For a change of pace and a shot at pickerel that might be habitating the freshest water of the Severn, I drove to the river’s headwaters at Severn Run and hiked—hip waders on—from a roadside trailhead about a 1/4-mile to a shallow cove. The tide, unfortunately, was very low, having just hit the slack low mark about a half-hour before my arrival. Nevertheless, I immediately observed a few fishy swirls about 30 yards from the bank and began making casts. Again, with the tiny Rapala Husky Jerk. No chasers though. I switched out the jerkbait for an inline spinner, a Mepps Aglia Streamer, and in short order I connected with…white perch! White perch—a jumbo 12–13″ fish at that—in these shallows (about 3–4 feet depth max) was definitely a surprise. Could have been a rogue fish, but the amount of occasional swirls had me thinking a small school was swimming the area. Unfortunately, no pickerel showed up. My itch needed scratching though, so the next morning…
I loaded up the old 12′ aluminum jon boat with an assortment of shallow water setups, the electric trolling motor, and a large, hot cup of coffee. Air temps had dropped into the 20sF overnight and the surface water temp registered 46F. My plan on this very, very cold morning was to work the entirety of Plum Creek—shorelines, cover, docks, and shallow headwater. Again, with the tide being super low, most tree laydowns were at least half-exposed and my hunch was that any pickerel were probably holding 10–20 yards further out from shoreline than if the water was at a high tide (the tide would start flooding about an hour into this trip though).
I started with the lightest of three spinning setups and worked a tiny sinking Rapala minnow in perch color along the bank and around docks. No looks or chases though. Then, a heavier, deeper diving jerkbait—the Rapala Shadow Rap Shad—worked perpendicular to the ends of docks had a couple chasers, one of which was the mammoth pickerel written about in the top lead. But no hookup. Things were slow to start. It wasn’t until the boat made way to the shallow mud flat at the end of the creek that I’d connect. Fancasting the tiny Rapala minnow across the expansive flat got a nice chase and hookup with a 22″ fish—a healthy, solid specimen. The pickerel I, myself, had been chasing.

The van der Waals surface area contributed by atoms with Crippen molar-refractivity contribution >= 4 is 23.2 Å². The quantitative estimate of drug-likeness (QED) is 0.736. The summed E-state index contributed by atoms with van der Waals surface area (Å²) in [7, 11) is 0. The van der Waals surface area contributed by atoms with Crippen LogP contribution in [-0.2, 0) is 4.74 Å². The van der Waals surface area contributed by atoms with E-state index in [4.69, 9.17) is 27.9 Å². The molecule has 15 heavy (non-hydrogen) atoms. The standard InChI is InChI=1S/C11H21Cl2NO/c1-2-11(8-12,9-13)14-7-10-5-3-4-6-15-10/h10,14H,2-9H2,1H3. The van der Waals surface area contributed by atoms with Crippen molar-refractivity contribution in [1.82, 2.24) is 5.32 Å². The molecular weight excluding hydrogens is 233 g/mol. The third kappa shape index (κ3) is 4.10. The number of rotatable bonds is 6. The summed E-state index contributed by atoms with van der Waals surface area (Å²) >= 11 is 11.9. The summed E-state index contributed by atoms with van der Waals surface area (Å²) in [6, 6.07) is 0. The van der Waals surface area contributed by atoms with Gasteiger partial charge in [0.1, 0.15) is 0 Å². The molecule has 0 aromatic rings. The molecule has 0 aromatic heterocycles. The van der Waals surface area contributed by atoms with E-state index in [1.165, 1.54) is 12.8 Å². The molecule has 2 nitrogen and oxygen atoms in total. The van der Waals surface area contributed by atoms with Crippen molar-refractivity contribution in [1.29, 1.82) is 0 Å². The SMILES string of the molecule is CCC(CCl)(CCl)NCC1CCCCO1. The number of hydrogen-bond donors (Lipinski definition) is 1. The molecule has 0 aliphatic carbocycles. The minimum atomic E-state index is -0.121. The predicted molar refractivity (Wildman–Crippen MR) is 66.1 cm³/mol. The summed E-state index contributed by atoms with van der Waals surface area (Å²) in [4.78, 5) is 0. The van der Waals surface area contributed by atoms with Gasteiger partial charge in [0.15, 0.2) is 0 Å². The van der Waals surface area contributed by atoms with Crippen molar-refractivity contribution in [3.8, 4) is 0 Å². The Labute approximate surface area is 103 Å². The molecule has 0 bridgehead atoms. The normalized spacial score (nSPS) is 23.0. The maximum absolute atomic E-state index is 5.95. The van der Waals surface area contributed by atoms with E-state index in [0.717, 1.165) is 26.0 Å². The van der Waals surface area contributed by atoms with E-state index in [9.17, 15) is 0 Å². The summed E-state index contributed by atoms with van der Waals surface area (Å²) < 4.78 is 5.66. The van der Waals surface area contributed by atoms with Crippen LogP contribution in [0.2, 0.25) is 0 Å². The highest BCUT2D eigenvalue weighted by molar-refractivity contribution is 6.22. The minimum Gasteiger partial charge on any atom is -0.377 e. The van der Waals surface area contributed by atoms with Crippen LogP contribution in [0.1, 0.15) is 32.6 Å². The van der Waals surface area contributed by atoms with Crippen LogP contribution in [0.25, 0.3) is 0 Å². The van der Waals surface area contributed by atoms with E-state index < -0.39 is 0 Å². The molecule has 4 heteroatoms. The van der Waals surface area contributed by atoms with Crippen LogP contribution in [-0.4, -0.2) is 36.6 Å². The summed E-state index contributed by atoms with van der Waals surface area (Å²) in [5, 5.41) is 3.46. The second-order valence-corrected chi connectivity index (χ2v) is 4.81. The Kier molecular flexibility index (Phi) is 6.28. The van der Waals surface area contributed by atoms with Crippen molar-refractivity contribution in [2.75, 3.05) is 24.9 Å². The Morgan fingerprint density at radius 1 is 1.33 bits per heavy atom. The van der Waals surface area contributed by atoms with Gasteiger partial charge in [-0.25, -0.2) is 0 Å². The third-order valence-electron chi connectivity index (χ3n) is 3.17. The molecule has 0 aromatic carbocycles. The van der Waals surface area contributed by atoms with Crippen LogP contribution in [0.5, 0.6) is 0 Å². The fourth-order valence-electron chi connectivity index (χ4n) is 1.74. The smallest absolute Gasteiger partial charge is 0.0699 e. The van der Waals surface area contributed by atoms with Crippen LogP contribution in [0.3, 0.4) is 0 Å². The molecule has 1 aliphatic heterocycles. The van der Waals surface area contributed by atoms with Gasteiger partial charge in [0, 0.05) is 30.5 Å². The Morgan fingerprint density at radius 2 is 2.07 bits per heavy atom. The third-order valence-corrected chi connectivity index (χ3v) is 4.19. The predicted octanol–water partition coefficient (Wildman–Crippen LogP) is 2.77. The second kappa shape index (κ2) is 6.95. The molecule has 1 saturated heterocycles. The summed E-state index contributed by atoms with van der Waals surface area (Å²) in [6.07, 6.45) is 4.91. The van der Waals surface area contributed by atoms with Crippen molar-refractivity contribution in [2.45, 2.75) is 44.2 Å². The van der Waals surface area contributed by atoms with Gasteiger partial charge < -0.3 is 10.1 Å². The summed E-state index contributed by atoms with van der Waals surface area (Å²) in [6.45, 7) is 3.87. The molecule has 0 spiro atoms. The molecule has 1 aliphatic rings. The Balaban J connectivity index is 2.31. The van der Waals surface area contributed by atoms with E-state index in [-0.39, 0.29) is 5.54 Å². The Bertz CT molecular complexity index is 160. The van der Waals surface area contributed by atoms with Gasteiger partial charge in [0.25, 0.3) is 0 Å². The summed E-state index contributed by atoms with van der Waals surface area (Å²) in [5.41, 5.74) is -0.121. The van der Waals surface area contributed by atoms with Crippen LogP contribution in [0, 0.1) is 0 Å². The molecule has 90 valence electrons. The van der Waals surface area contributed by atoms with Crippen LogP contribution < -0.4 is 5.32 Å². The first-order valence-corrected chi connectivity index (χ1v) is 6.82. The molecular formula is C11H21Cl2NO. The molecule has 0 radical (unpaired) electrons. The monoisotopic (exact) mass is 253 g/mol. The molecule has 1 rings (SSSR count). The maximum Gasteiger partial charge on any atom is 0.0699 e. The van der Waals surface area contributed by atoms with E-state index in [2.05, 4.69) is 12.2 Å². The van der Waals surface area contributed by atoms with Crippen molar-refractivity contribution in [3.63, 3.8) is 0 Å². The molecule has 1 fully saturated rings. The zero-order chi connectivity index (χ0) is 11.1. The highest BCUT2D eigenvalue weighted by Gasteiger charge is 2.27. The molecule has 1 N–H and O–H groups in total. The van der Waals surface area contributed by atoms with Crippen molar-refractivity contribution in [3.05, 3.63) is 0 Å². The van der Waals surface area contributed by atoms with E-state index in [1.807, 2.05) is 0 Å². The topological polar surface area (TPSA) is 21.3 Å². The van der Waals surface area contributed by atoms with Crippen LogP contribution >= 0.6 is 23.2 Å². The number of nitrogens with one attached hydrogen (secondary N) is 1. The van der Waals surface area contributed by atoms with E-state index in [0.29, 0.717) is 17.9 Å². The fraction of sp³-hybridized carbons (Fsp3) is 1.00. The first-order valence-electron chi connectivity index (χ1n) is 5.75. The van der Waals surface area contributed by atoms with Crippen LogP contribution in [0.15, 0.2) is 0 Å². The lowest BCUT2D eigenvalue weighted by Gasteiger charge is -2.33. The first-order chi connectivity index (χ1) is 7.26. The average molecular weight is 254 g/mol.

Shortly after this fish, a 19-incher took the bait off a slight drop from 2′ to 4′ adjacent to a dock. Same lure. Throughout the morning, I tried a bevy of baits, but only the tiny minnow produced. A tiny minnow (the Husky Jerk) produced the only pickerel a couple outings ago. And the week before that, it was a small Rapala DT4 (also 2″ and perch color) that produced the two pickerel I caught in the HOCB Pickerel Slam tournament. All this to say that it’s my belief downsized lures/baits are the preference of the fish in the early goings of this year’s pickerel season. Tiny, 1–2″ baitfish remain abundant in the creek shallows. Mimicking them with a slight upsize to 2–3″ lures has been the ticket thus far. As the larger bull minnows and yellow perch begin to show themselves deeper into winter, the pickerel will be hunting these super-size meals, so the larger, 3–5″ profile jerkbaits, paddletails, and chatter-style baits should come into play. Until then, heed this advice; good things come in small packages. See y’all on the water again, real soon!